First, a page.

Those we count on are themselves being counted Efforts valued at $11.58 an hour

April 18, 1993|By Katherine Richards | Katherine Richards,Staff Writer

It's National Volunteer Week. Do you know where your volunteers are?

Maryland is trying to find out, and Carroll County is helping.

The Governor's Office on Volunteerism is working on a statewide study of volunteerism in Maryland. The office has asked each dTC county to count its volunteers and the number of hours they have contributed.

In Carroll County, 30,127 volunteers gave 769,715 hours in 1992, according to a March 31 memo to the county commissioners from Peggy Henderson, coordinator of county volunteer services.

Recreation-related work attracted the most volunteers, according to Ms. Henderson. She said 16,929 Carroll volunteers donated 355,522 hours to recreation programs.

Dave Minges, director of the Governor's Office on Volunteerism, said this is the first year the state study included private groups and nonprofit agencies. Previous state tallies had included only volunteers in government programs, he said.

He said the new study won't be finished until at least June 30.

Ms. Henderson said 40 organizations and programs responded to the Carroll County survey.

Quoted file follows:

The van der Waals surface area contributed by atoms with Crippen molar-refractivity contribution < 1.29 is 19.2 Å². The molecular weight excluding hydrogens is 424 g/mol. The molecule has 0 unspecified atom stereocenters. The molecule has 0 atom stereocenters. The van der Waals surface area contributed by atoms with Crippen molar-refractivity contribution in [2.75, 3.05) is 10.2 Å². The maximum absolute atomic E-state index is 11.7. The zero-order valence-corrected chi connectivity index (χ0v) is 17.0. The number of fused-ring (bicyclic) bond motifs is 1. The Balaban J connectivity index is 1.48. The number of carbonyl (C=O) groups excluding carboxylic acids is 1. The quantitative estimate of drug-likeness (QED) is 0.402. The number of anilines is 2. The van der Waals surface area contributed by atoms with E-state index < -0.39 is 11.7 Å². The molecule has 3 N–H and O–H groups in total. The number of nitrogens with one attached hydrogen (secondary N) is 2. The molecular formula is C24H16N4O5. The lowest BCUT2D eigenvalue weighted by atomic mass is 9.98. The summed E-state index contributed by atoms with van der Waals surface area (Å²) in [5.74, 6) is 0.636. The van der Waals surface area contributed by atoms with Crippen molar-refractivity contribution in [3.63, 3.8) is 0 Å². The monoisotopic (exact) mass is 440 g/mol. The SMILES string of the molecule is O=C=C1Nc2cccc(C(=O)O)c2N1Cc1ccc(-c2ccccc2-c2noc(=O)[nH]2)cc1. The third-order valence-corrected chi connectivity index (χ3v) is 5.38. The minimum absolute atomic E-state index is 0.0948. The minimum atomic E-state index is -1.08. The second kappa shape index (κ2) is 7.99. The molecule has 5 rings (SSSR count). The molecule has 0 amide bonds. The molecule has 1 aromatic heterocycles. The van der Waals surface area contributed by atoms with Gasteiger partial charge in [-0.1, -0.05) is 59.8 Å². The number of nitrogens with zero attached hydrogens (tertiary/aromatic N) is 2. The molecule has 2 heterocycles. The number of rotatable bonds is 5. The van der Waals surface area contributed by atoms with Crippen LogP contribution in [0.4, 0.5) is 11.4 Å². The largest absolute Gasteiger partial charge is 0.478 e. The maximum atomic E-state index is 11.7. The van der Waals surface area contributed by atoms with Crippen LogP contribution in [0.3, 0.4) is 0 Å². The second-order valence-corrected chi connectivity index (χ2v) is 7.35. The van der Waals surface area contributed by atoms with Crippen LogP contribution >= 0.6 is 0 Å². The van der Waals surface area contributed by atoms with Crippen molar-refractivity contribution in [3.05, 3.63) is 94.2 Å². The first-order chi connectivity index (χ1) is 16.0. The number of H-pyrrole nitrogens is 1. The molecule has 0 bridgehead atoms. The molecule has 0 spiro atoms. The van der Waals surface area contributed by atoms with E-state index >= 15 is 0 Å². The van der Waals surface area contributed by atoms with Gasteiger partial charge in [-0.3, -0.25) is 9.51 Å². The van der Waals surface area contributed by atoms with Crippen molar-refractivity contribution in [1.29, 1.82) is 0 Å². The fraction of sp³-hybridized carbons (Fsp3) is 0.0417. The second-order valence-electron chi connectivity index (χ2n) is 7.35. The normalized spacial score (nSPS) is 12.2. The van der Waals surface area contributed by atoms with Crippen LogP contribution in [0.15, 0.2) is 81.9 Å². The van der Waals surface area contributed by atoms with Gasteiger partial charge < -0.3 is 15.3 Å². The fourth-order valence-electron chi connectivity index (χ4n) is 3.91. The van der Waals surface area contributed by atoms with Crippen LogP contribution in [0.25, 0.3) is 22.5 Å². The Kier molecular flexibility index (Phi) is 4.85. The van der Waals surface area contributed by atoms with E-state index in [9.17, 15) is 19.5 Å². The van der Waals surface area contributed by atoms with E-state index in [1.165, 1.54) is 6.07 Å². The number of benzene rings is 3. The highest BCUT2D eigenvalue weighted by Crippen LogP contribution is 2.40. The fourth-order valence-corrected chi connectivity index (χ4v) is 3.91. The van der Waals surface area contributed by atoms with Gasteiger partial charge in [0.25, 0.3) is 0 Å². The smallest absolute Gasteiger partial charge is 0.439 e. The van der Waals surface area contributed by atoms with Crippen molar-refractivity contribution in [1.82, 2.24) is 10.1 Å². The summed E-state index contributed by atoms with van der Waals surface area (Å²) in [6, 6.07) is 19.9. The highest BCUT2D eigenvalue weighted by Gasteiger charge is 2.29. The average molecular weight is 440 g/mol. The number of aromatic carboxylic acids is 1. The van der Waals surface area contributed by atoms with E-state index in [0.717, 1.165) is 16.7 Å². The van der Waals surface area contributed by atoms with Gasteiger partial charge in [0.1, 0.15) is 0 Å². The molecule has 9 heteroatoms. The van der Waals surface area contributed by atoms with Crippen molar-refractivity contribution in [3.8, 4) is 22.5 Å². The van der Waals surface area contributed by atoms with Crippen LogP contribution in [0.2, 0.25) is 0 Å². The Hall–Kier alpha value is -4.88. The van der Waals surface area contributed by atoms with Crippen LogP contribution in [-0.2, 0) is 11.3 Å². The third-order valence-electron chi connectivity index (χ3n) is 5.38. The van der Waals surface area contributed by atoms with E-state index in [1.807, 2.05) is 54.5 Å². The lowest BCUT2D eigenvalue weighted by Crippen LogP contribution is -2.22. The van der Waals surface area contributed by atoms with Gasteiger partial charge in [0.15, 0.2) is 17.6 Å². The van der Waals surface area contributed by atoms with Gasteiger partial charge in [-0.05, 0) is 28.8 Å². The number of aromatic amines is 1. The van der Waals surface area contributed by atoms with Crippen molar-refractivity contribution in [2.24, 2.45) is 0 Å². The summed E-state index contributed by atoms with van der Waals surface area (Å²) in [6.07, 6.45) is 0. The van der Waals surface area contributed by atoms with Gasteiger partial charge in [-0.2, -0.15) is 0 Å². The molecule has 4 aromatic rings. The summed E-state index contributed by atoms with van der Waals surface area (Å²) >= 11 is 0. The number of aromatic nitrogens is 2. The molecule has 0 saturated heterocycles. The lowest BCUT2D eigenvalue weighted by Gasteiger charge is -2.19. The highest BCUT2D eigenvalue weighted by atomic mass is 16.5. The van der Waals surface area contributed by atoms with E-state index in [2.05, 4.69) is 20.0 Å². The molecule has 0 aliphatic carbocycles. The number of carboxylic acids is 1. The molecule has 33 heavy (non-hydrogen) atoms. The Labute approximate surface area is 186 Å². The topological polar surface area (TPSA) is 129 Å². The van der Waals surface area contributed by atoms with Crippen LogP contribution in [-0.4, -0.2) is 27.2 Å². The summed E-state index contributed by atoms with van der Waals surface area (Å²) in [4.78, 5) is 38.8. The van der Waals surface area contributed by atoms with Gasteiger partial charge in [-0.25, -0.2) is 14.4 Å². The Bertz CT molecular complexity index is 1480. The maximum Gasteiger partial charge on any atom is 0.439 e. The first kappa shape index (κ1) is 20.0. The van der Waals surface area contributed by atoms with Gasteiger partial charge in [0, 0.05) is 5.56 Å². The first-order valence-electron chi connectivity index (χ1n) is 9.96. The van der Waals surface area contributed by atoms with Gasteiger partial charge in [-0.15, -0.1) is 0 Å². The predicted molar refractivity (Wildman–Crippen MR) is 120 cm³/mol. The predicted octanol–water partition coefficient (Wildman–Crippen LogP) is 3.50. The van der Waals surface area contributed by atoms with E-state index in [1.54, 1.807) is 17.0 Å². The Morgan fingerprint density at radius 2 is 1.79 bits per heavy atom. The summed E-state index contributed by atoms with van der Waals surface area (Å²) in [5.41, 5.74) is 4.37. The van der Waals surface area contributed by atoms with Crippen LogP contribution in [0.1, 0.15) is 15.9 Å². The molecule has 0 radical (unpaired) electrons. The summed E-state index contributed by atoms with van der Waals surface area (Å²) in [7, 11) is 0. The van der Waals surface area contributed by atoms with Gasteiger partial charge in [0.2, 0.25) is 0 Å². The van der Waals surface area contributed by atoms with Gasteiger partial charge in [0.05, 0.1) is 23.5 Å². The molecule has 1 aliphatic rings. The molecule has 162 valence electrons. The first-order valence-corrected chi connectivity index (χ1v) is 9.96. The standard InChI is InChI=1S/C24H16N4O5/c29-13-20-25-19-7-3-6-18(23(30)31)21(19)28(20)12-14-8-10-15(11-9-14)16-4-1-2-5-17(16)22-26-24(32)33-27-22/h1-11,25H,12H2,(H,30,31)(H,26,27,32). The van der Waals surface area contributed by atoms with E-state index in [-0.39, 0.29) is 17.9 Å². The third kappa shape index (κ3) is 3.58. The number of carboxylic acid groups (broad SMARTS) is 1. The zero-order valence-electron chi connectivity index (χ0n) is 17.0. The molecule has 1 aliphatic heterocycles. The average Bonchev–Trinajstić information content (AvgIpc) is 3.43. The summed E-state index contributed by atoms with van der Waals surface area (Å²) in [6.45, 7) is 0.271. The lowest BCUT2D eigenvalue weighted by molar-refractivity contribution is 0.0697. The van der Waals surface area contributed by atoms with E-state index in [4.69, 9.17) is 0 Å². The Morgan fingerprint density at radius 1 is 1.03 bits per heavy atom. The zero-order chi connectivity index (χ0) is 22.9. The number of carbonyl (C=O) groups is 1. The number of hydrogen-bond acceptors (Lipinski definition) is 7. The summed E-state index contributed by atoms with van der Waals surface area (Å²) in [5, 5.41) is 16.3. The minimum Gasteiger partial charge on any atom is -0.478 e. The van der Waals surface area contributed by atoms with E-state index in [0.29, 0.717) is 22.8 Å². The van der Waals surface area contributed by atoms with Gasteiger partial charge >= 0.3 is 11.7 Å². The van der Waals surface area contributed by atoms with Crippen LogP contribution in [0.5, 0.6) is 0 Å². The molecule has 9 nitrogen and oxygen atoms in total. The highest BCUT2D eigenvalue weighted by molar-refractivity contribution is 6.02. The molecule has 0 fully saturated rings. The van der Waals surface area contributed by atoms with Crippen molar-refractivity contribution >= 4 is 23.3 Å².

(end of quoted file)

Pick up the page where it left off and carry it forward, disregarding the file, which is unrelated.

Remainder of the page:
It will take two or three years before all the nonprofit groups in the state are identified, Mr. Minges said.

Ms. Henderson used a value of $11.58 an hour to estimate the worth of volunteer time in the county in 1992 at more than $8.9 million.

Putting a dollar value on volunteers' time is a matter of some controversy, Mr. Minges said. But grant-making agencies often ask for the information, and the data is also useful when volunteer groups lobby the legislature for money.

L "This is a very real resource," he said. "Why not value it?"

Nationally, he said, groups that use volunteers often place a value of $10 to $12 an hour on their time. That may seem high, considering that many volunteers perform tasks that would command only the minimum wage if the workers were paid.

But, Mr. Minges said, you have to consider the value of the volunteer's time. Serving food in a soup kitchen may be minimum-wage work. But if a nuclear physicist volunteers at a

soup kitchen, he said, the value of

his time would be much higher than $4.25 an hour.

Statewide, he said, volunteerism is changing.

Interest in volunteer work is growing, he said, but today's volunteers have less time. They want specific tasks that bring immediate feelings of accomplishment.

The stereotype of volunteers as little old ladies is "changing radically," he said. More men are volunteering.

So are more young people -- a trend that will continue as Maryland high school students are required to log volunteer time as a high school graduation requirement.

Mr. Minges said that, as he has spoken to volunteer groups about National Volunteer Week, he has asked them, "How is your organization going to change, to involve youth and to involve working adults?"

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